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The fall of the year prepares us for the great death of nature about to come. All of its lovely companions are faded and gone. As we move toward the conclusion of the Church year, our liturgies make a decisive shift. Our readings focus more on the end-times. The Church invites us for several Sundays to meditate on the great themes of the end. Death will come for all of us. There will be a final judgment.
Is this a message that shocks us? Is reminding us of the end also Gospel, good tidings? Yes, since we Christians know that whatever happens, no destruction is final. New roses will bloom on the same apparently dead bush. The seed dies in the soil in order to bear a new life. Prophet Daniel in his apocalyptic literature (the first reading) reminds us about the end of the world and the destruction of life. However the author offers a message of hope. God will help. “Some shall live forever, others shall be an everlasting horror and disgrace. The message to us, when we are depressed: Have faith in God. “I set the Lord ever before me; with him at my right hand I shall not be disturbed.” In the Gospel reading we will find: “The sun will be darkened….,” etc., and then they will see ‘The Son of Man coming in the clouds with great power and glory, and then he will send out the angels and gather his elect from the four winds, from the end of the earth to the end of the sky.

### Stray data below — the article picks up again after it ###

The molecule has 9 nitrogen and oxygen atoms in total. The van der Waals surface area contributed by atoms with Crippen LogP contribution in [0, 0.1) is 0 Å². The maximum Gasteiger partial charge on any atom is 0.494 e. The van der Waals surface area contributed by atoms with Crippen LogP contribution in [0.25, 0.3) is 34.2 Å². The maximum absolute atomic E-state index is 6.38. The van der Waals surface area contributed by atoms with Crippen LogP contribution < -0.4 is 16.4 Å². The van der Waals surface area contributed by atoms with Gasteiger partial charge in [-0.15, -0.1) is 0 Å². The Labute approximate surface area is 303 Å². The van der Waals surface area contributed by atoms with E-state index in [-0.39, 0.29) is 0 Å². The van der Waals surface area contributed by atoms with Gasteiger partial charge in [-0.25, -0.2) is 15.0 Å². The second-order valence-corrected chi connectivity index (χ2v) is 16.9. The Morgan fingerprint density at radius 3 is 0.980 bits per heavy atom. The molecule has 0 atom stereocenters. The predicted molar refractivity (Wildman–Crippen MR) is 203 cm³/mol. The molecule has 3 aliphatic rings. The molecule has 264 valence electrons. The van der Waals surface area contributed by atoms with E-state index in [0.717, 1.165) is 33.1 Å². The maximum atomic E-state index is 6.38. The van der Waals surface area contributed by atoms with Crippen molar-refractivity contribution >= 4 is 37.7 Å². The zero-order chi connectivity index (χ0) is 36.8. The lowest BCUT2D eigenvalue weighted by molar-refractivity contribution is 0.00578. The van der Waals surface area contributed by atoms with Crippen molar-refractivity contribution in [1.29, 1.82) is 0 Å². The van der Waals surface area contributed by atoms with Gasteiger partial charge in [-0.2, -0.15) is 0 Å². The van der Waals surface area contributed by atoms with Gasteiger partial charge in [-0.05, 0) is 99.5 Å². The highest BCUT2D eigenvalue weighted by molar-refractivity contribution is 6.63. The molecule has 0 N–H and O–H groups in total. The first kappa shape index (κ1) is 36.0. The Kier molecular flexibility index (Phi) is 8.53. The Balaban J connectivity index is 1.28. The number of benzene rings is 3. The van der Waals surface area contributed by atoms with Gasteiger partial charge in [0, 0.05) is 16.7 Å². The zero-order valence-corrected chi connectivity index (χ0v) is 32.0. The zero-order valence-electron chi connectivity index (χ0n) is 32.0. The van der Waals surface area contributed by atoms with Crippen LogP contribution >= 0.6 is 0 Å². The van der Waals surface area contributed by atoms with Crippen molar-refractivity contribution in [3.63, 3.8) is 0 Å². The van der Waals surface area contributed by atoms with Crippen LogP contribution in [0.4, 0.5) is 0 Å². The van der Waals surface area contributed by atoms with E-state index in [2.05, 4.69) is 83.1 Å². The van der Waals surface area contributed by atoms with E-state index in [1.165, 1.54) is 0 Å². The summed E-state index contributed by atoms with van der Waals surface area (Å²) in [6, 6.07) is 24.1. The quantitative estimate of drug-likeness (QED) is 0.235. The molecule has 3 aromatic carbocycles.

The Gospel reminds us of great hope in the future. Do not despair. Have hope. “Heaven and earth will pass away, but my words will not pass away. Those who remain with God in her/his life on earth will have the great future.